HOUSTON, TEXAS — Even before facing Hurricane Harvey last August, which is considered one of the costliest tropical cyclones on record, Karla had weathered many storms during her life. After enduring abuse at the hands of her father and other family members in Honduras, she escaped her home in search of a better life and to reunite with her mother in Houston.

St. Michael’s Homes for Children, a Catholic Charities’ shelter for unaccompanied minors, took the 14-year-old in as she waited to reunite with her mother. Karla received intensive counseling to help her cope with depression caused by her prior trauma and to help her come to grips with past suicide attempts and self-harm.

The young teenager finally reunited with her mother, but her joy didn’t last, as Harvey struck shortly after. According to a post on the Catholic Charities’ website, the first floor of Karla’s family home was severely flooded, and they were forced to evacuate. The family lost all their personal items, including a small sketchbook and crochet materials that Karla used as therapy.

She received post-disaster counseling from the organization intended to help calm her fears and provide the tools for her to move forward. Karla isn’t alone. Catholic Charities’ staff said thousands of people, including many children, were traumatized by flooding and displacement caused by Harvey.

To complicate matters, undocumented Latinos may refuse mental health services for themselves or their children for fear of risking deportations. In some cases, parents may not understand the benefits of counseling unless trusted professionals meet with them individually.

Catholic Charities Community Counselor Anabel Lucío Morales, MS, LPC speaks with a client during a counseling session. Morales is a Certified Clinical Trauma Professional (CCTP) and is one of the many clinicians within Catholic Charities’ Counseling Services program that helps individuals and families cope with stress and anxiety after Hurricane Harvey. (Photo courtesy of Catholic Charities)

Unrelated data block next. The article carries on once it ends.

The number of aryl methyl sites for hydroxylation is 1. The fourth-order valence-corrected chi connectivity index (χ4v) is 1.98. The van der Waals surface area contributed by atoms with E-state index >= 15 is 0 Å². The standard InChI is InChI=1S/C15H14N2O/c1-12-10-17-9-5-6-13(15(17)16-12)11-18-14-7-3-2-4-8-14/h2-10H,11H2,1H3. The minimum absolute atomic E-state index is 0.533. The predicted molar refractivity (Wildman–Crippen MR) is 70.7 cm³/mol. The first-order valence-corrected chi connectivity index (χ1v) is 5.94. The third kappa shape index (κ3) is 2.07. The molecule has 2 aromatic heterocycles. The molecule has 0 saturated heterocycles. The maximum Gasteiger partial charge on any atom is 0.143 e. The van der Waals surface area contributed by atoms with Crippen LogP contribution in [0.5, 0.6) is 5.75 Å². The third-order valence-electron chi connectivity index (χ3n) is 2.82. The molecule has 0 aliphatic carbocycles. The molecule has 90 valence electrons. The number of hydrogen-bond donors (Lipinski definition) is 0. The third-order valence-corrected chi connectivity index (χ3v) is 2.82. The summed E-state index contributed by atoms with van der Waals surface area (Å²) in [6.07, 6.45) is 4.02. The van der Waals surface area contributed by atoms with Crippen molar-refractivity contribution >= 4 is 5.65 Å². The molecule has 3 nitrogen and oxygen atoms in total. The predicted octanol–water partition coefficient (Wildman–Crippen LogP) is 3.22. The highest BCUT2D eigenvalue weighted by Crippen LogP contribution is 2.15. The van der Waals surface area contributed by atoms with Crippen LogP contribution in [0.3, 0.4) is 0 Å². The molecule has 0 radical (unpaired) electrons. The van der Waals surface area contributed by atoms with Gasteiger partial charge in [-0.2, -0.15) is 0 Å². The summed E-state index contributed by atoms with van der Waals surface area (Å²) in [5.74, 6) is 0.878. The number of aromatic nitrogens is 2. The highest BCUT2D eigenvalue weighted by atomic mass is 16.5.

“Some of our promotoras [community health workers] told us of issues with neighbors not wanting to leave their homes after Harvey. This all stems from fear and distrust of others,” said Venus Ginés, president and founder of Día De La Mujeres, an organization promoting healthy behaviors in the Latino community by providing culturally and linguistically proficient services.

“Our promotoras had to get out into the community to not only educate people but navigate them to where to go to seek help,” Ginés added. “That’s been a difficult piece for us because [Houston] doesn’t have a mental health facility geared at Latinos.”

She told Latino USA that the organization stresses the importance of activities for children and families as they deal with a new reality.

“We may be faced with hardships but as a family, which is our cultural treasure, we’ll be able to solve a lot of issues,” Ginés said.

After Hurricane Harvey, some children experienced separation anxiety when they parted with family or pets. Younger children who may have already mastered potty-training began wetting their beds at night. Some had trouble sleeping. Other children were completely distracted at school. And some expressed their frustration through outbursts and tantrums or downright refusing to go to school.